Zurich’s value, argues Lundy, is in “saying, ‘Look, if you’re to go out and do business in other jurisdictions, we will walk you through what those tax implications, those cultural implications are of doing business outside of borders. By the way, the other part of international, too, is even if someone doesn’t physically do business outside of Canadian borders… they’re selling product, [it’s] understanding the jurisdictional differences as well from a litigation perspective… So this is going to become a bigger impact.”

We asked point blank about the fact that Zurich is an all-rounder, while some competitors have arguably made names for themselves in specific sectors. “We’ve got large-sized customers,” replies Lundy, “multinational, we have mid-sized customers, we offer specialty products to those customers as well… from a sector perspective though, to your point, we are quite diverse in what we offer, but have been long-established here, 93 years operating in Canada in areas like construction, real estate, manufacturing.”


Aviva launched a direct-to-consumer channel earlier this year and CEO Greg Somerville is “not expecting it to impact [brokers] at all…. It’s really about customers, not choosing direct over broker.”

2016 will also see Aviva introduce its flood coverage in Quebec, and mid-year, says Somerville, the insurer will bring to market basic protection products such as critical illness and second opinion insurance.

And then there’s the question of car insurance in Ontario. “The ultimate solution for Ontario auto from our perspective is a new product” that better balances administrative and treatment costs. “That’ll manifest itself in obviously lower premiums.”


Mike George isn’t afraid of tackling big, hairy, audacious goals—he calls them B-HAGs. He was grappling with them when he expanded Trisura five years ago, and he expects he’ll see more of the same over the next five years. “We do know that in 2016, we need to continue to broaden our product mix,” he says, adding the goal won’t stop next year but will continue to 2020. “In today’s environment, how do you remain relevant for your broker force?”

One way is to help maximize efficiencies. George recognizes “if we’re a high, high cost provider, especially in a commoditized business, we’re very vulnerable to low-cost disruptors coming in.” To compete with direct insurers, both brokers and their insurer partners must reduce processing times, so customers get policies in hand as soon as possible.

George says Trisura’s portal tool will help make that happen, especially in the soft med mal area where E&O premiums tend to be low. “What the broker does less of is all of the paper pushing, and actually, by having the customer be able to pay for the $200 policy online… you take massive costs out of the system.”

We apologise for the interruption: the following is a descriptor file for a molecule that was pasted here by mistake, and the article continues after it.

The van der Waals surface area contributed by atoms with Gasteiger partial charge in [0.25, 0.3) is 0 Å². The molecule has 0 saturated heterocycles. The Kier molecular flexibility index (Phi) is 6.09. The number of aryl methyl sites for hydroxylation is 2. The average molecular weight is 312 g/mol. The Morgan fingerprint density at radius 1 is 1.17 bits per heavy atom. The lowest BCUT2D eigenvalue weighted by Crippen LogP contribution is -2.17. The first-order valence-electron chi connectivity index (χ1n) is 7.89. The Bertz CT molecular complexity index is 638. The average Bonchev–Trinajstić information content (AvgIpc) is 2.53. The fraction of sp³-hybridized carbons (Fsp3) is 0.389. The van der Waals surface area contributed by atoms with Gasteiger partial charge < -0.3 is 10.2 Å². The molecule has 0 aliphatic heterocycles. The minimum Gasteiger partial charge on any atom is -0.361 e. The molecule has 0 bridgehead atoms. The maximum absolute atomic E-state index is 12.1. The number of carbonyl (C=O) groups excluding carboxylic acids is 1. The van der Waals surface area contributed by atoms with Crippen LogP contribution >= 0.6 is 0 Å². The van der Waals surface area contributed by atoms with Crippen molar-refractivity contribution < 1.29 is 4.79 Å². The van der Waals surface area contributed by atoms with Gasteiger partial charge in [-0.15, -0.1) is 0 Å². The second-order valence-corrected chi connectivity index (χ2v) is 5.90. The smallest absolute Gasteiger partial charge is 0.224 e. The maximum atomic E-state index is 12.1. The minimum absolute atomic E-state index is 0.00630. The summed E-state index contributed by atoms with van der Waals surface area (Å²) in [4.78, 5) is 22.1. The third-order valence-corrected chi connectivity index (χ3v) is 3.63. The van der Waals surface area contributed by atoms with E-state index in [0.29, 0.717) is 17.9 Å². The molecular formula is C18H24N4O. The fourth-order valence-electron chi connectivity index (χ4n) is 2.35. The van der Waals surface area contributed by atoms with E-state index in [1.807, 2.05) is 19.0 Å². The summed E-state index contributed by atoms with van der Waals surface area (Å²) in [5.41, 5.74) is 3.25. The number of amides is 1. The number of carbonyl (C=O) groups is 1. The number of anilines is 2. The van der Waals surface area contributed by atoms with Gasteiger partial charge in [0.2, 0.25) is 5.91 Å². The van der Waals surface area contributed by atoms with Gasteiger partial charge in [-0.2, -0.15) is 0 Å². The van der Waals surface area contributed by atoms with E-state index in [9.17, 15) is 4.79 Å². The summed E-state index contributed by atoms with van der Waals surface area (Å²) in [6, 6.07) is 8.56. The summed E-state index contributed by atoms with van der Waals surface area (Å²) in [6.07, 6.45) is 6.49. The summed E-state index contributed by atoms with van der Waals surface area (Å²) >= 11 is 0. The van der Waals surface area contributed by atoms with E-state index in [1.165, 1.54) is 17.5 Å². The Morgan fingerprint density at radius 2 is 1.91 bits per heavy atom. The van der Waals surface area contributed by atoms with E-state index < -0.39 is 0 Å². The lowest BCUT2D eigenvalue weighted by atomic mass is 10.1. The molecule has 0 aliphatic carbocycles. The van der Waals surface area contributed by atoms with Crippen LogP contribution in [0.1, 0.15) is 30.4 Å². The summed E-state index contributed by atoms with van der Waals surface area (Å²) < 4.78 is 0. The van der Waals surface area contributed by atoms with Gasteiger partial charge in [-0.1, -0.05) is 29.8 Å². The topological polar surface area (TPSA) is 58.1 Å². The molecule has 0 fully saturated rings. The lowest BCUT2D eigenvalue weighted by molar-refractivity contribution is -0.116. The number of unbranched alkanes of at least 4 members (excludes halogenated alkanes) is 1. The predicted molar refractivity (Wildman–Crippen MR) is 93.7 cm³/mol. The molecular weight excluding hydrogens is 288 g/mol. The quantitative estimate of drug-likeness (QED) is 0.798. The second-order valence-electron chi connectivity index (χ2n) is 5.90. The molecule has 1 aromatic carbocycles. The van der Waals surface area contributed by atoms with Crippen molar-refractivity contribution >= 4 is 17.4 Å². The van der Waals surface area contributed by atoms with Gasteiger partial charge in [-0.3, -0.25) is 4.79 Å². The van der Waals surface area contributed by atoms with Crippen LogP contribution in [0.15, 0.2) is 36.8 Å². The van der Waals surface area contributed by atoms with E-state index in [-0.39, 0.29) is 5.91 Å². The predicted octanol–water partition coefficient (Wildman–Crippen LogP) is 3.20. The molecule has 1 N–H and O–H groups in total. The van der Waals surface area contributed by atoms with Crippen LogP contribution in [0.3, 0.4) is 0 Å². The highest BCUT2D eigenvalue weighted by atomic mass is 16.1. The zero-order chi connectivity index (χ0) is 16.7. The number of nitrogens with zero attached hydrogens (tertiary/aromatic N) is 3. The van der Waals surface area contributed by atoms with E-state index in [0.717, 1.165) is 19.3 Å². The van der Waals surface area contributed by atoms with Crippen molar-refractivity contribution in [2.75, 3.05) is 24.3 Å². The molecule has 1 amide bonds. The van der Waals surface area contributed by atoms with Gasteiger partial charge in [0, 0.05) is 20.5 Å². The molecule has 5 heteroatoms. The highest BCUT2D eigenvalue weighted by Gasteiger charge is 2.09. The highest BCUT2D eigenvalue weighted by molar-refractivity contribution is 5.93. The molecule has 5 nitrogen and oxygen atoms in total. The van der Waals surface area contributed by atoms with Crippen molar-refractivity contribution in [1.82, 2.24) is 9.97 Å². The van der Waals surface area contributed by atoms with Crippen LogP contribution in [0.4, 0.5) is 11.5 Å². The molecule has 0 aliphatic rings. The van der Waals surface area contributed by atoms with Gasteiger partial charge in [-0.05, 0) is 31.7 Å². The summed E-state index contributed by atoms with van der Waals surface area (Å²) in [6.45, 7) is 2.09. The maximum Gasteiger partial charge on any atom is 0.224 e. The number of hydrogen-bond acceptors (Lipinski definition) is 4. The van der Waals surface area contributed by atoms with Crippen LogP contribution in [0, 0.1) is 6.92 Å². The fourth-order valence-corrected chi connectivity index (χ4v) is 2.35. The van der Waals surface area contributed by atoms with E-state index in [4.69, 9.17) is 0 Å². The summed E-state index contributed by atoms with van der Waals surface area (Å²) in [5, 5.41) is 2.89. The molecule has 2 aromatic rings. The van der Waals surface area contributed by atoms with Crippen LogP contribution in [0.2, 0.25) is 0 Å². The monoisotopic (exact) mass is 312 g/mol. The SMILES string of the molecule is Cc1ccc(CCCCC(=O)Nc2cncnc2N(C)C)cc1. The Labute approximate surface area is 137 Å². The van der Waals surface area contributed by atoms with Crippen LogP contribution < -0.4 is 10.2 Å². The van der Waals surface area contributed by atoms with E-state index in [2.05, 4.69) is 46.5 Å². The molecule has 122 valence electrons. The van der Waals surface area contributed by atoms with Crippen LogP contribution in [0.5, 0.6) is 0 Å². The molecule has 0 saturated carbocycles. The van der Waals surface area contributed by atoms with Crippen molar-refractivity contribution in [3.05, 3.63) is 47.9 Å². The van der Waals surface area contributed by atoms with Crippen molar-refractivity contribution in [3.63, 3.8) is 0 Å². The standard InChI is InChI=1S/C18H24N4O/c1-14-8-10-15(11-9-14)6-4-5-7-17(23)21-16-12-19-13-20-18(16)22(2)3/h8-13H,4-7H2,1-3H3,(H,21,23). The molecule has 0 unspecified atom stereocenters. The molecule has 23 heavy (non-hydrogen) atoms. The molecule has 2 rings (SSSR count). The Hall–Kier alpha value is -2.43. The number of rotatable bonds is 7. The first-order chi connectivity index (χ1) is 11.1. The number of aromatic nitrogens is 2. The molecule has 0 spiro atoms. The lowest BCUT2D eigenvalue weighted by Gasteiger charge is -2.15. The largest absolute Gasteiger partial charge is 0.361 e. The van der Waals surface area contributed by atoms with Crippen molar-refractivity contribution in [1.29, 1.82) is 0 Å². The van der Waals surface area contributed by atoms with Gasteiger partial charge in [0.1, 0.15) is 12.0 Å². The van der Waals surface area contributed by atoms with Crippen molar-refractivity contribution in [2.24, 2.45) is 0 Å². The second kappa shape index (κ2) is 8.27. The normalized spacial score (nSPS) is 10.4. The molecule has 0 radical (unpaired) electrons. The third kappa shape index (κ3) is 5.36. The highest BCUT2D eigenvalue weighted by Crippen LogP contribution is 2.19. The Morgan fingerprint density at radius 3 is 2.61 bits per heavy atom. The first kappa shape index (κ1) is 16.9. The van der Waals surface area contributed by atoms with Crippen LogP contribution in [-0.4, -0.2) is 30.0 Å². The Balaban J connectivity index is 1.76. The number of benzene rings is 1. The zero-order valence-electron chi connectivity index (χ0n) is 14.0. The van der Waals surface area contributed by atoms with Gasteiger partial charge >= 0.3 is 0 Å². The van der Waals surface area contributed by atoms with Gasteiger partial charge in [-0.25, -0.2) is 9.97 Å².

In terms of new products, “we just got our accident and sickness license, which is going to augment some of the products that we do, especially in our warranty space,” says George. Trisura is also looking to expand its general liability coverage to existing E&O, D&O and programs customers. “Multiple sales to the same customer are important to us.”


First comes demutualization, second comes an IPO, then comes M&A. But Economical is still a few years away from going public, says Chris Van Kooten, chief underwriting officer and senior vice-president. And at this point, demutualization isn’t going to have “an immediate impact in terms of broker relations.” That’ll have to wait until the company becomes “a major player in Canada in terms of completing acquisitions. That really allows us to unlock the potential of Economical and I think a bigger, stronger Economical is good for our brokers.”

Closer on the horizon, however, is flood coverage, which Economical will introduce at some point in 2016.

“Our concern really is that our competitors are really taking a profit-driven exercise to increase their competitive advantage and we believe the flood issue is larger than that”—those living in high-risk flood zones who aren’t offered or can’t afford coverage.

“I think the industry needs to solve the problem as a group, not as a bunch of competing entities,” he says. Independent partnerships between insurers may be tricky—“we have to be careful about colluding with our competitors”—but it’s essential the IBC and its members figure out a flood solution for all homeowners.

“At the end of the day, government subsidized premiums is one avenue. I’m not sure it’s the best,” as subsidies might not incentivize homeowners to build in safer areas.

“I think that if the industry and the government work together, there might be some form of risk-sharing pool we can use to spread that risk across a broader population.”


Behold the behemoth, stomping to a market near you. Canada’s largest insurer, which currently claims around 12 percent of market share, wants to get even bigger.

“Our view is that there will be more consolidation in the coming years,” says Intact president Jean-François Blais, “and that we want to participate and increase our market share to somewhere around 25 percent… We’re looking at opportunities all the time. That’s our job.”

To double its size, Intact will introduce a slew of new products in 2016, starting with overland flood coverage in February. Blais expects 90 percent of Canadians to be eligible for the endorsement, which, like with other insurers, includes sewer backup “to simplify the buying experience.”

And then, of course, there’s the sharing economy. In September, Intact announced it was developing auto insurance for Uber drivers, and the company “will look at other projects in the sharing economy too” throughout the year. Blais can’t confirm any details until he hears back from regulators but says the main point is to eliminate any gaps in coverage for Uber drivers.

Next year will also see telematics— possibly in app form—enter the Alberta market (it’s currently available in New Brunswick, Nova Scotia, Quebec and Ontario). On the commercial side, Intact will introduce drone insurance.

“The technology is a big topic; it’s important,” says Blais. “But insurance, it’s about people. It’s about the trust… The complexity of new products is, for me, better served right now with the help of a good advisor, which is the purpose of the broker.”

Copyright 2015 Rogers Publishing Ltd. This article first appeared in the December 2015 edition of Canadian Insurance Top Broker magazine

This story was originally published by Canadian Insurance Top Broker.